• ConfigString: This is the name of a valid Connection object within the package that contains information about how to connect to the destination store.
  • CreationName: This is the ProgID of the log provider. This value is used in the creation of log providers dynamically.
  • Description: This describes the type of provider and optionally the destination to which it points.

The next two examples (see the CSharp_GetPkgLogs folder) enumerate all the log providers that have been configured in a package and write the results to the console window. To get extra mileage out of these examples, the C# version loads the package from a file; the VB.NET version loads the package from an Integration Server:


private static void GetPackageLogsForPackage(string PackagePath)
Application dtsapp = new Application();
Package p = dtsapp.LoadPackage(PackagePath, null);
Console.WriteLine(“Executing Package {0}”, PackagePath);
Console.WriteLine(“Package Execution Complete”);
LogProviders logProviders = p.LogProviders;
Console.WriteLine(“LogProviders Count: {0}”, logProviders.Count);
LogProviderEnumerator logProvidersEnum =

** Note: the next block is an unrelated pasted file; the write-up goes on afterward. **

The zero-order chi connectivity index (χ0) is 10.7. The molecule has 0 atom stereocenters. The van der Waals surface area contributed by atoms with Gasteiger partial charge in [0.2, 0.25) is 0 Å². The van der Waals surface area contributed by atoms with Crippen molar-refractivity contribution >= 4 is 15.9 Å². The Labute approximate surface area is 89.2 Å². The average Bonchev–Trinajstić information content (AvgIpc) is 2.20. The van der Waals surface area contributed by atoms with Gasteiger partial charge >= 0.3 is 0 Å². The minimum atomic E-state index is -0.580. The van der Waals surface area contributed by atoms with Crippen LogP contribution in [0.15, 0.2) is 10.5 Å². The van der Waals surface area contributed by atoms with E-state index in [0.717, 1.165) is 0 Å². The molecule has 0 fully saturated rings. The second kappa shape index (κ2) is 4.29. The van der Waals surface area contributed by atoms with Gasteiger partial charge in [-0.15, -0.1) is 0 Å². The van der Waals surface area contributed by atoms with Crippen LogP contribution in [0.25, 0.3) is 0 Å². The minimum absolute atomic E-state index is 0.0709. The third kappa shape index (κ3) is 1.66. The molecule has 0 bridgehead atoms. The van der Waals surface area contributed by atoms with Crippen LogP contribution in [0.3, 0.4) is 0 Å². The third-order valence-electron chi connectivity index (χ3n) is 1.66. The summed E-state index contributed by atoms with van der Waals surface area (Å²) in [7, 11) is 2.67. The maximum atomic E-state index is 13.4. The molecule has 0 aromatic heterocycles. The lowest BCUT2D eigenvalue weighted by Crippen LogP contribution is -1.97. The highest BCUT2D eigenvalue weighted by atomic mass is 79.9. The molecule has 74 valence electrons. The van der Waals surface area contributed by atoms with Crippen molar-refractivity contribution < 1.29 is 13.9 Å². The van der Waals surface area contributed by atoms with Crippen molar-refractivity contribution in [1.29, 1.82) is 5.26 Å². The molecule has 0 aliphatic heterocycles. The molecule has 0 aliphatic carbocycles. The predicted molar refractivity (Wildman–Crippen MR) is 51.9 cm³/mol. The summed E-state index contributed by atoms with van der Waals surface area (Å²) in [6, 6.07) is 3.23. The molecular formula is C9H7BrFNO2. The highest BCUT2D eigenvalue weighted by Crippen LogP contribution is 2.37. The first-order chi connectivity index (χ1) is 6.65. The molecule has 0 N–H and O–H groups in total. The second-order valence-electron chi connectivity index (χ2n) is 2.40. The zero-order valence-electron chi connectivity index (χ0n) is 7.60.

while (logProvidersEnum.MoveNext())
LogProvider logProv = logProvidersEnum.Current;
Console.WriteLine(“ConfigString: {0}”, logProv.ConfigString);
Console.WriteLine(“CreationName {0}”, logProv.CreationName);
Console.WriteLine(“DelayValidation {0}”, logProv.DelayValidation);
Console.WriteLine(“Description {0}”, logProv.Description);
Console.WriteLine(“HostType {0}”, logProv.HostType);
Console.WriteLine(“ID {0}”, logProv.ID);
Console.WriteLine(“InnerObject {0}”, logProv.InnerObject);
Console.WriteLine(“Name {0}”, logProv.Name);

You can, of course, dynamically configure a package’s log providers. To do so, a valid connection must initially be created to support the communications to the database. In the following code (see the CSharp_GetPkgLogs folder), first a package is loaded into memory. Then the connection is created for the mytext.xml file and named. This name is used later as the ConfigString for the log provider to connect the output to the file Connection Manager.